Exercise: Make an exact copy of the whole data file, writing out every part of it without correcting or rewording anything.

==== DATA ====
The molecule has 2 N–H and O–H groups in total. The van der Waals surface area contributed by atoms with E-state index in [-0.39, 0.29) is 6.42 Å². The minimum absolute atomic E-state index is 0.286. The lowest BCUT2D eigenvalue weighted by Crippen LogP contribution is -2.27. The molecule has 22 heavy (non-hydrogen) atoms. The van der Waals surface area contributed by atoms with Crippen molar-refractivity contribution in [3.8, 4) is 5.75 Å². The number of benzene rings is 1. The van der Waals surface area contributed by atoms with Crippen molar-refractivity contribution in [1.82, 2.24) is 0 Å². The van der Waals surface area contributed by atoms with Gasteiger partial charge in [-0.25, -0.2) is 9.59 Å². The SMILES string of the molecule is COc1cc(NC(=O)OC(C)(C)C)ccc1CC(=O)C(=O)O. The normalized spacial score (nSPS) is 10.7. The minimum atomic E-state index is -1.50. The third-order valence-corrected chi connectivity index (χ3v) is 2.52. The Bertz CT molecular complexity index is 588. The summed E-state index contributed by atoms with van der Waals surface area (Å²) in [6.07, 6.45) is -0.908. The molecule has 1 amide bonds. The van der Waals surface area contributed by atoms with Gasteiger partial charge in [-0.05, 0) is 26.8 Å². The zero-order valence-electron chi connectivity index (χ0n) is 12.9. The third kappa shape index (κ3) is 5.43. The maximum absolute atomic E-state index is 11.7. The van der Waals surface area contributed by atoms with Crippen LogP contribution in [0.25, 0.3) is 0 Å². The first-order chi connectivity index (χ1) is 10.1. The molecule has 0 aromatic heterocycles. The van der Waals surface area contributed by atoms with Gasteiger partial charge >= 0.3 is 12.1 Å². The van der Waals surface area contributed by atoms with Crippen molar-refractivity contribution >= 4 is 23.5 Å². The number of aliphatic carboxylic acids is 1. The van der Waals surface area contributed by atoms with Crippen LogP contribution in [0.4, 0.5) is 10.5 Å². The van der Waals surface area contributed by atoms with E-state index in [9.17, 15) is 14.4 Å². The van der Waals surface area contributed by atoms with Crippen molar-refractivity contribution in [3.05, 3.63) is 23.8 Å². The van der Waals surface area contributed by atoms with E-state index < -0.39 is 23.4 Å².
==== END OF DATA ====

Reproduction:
The molecule has 2 N–H and O–H groups in total. The van der Waals surface area contributed by atoms with E-state index in [-0.39, 0.29) is 6.42 Å². The minimum absolute atomic E-state index is 0.286. The lowest BCUT2D eigenvalue weighted by Crippen LogP contribution is -2.27. The molecule has 22 heavy (non-hydrogen) atoms. The van der Waals surface area contributed by atoms with Crippen molar-refractivity contribution in [3.8, 4) is 5.75 Å². The number of benzene rings is 1. The van der Waals surface area contributed by atoms with Crippen molar-refractivity contribution in [1.82, 2.24) is 0 Å². The van der Waals surface area contributed by atoms with Gasteiger partial charge in [-0.25, -0.2) is 9.59 Å². The SMILES string of the molecule is COc1cc(NC(=O)OC(C)(C)C)ccc1CC(=O)C(=O)O. The normalized spacial score (nSPS) is 10.7. The minimum atomic E-state index is -1.50. The third-order valence-corrected chi connectivity index (χ3v) is 2.52. The Bertz CT molecular complexity index is 588. The summed E-state index contributed by atoms with van der Waals surface area (Å²) in [6.07, 6.45) is -0.908. The molecule has 1 amide bonds. The van der Waals surface area contributed by atoms with Gasteiger partial charge in [-0.05, 0) is 26.8 Å². The zero-order valence-electron chi connectivity index (χ0n) is 12.9. The third kappa shape index (κ3) is 5.43. The maximum absolute atomic E-state index is 11.7. The van der Waals surface area contributed by atoms with Crippen LogP contribution in [0.25, 0.3) is 0 Å². The first-order chi connectivity index (χ1) is 10.1. The molecule has 0 aromatic heterocycles. The van der Waals surface area contributed by atoms with Gasteiger partial charge >= 0.3 is 12.1 Å². The van der Waals surface area contributed by atoms with Crippen molar-refractivity contribution >= 4 is 23.5 Å². The number of aliphatic carboxylic acids is 1. The van der Waals surface area contributed by atoms with Crippen LogP contribution in [0.4, 0.5) is 10.5 Å². The van der Waals surface area contributed by atoms with E-state index in [9.17, 15) is 14.4 Å². The van der Waals surface area contributed by atoms with Crippen molar-refractivity contribution in [3.05, 3.63) is 23.8 Å². The van der Waals surface area contributed by atoms with E-state index < -0.39 is 23.4 Å².